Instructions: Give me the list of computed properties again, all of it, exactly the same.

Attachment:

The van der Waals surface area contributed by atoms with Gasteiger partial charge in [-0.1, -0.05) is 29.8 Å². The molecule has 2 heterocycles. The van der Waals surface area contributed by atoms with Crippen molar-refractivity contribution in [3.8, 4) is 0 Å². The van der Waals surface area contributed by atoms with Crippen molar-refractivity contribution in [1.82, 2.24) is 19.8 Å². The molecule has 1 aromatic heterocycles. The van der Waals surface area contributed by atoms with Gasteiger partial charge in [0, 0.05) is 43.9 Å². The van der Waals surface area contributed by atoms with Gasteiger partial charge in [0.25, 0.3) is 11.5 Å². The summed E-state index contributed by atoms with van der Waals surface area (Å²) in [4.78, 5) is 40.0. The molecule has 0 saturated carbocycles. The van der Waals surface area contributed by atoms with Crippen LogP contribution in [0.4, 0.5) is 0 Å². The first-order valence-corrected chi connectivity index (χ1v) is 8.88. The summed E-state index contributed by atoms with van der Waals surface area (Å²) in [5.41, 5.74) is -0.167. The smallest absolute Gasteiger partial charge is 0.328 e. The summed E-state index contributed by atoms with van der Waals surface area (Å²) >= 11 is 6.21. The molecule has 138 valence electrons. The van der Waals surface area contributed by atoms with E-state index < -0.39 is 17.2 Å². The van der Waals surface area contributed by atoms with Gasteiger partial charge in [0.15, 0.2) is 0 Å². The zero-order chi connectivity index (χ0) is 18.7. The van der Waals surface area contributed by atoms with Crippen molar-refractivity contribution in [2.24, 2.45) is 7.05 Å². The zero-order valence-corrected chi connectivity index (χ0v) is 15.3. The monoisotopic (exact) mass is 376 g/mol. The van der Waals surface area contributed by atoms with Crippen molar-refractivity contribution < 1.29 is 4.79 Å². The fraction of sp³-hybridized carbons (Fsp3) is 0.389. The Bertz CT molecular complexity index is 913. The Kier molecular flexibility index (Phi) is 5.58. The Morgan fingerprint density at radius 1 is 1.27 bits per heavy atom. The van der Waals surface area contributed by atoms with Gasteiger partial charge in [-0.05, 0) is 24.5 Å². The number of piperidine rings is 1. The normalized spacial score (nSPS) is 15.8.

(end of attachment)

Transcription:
The van der Waals surface area contributed by atoms with Gasteiger partial charge in [-0.1, -0.05) is 29.8 Å². The molecule has 2 heterocycles. The van der Waals surface area contributed by atoms with Crippen molar-refractivity contribution in [3.8, 4) is 0 Å². The van der Waals surface area contributed by atoms with Crippen molar-refractivity contribution in [1.82, 2.24) is 19.8 Å². The molecule has 1 aromatic heterocycles. The van der Waals surface area contributed by atoms with Gasteiger partial charge in [0, 0.05) is 43.9 Å². The van der Waals surface area contributed by atoms with Gasteiger partial charge in [0.25, 0.3) is 11.5 Å². The summed E-state index contributed by atoms with van der Waals surface area (Å²) in [4.78, 5) is 40.0. The molecule has 0 saturated carbocycles. The van der Waals surface area contributed by atoms with Crippen LogP contribution in [0.4, 0.5) is 0 Å². The first-order valence-corrected chi connectivity index (χ1v) is 8.88. The summed E-state index contributed by atoms with van der Waals surface area (Å²) in [5.41, 5.74) is -0.167. The smallest absolute Gasteiger partial charge is 0.328 e. The summed E-state index contributed by atoms with van der Waals surface area (Å²) >= 11 is 6.21. The molecule has 138 valence electrons. The van der Waals surface area contributed by atoms with E-state index < -0.39 is 17.2 Å². The van der Waals surface area contributed by atoms with Gasteiger partial charge in [0.15, 0.2) is 0 Å². The zero-order chi connectivity index (χ0) is 18.7. The van der Waals surface area contributed by atoms with Crippen molar-refractivity contribution in [2.24, 2.45) is 7.05 Å². The zero-order valence-corrected chi connectivity index (χ0v) is 15.3. The monoisotopic (exact) mass is 376 g/mol. The van der Waals surface area contributed by atoms with Crippen molar-refractivity contribution < 1.29 is 4.79 Å². The fraction of sp³-hybridized carbons (Fsp3) is 0.389. The Bertz CT molecular complexity index is 913. The Kier molecular flexibility index (Phi) is 5.58. The Morgan fingerprint density at radius 1 is 1.27 bits per heavy atom. The van der Waals surface area contributed by atoms with Gasteiger partial charge in [-0.05, 0) is 24.5 Å². The number of piperidine rings is 1. The normalized spacial score (nSPS) is 15.8.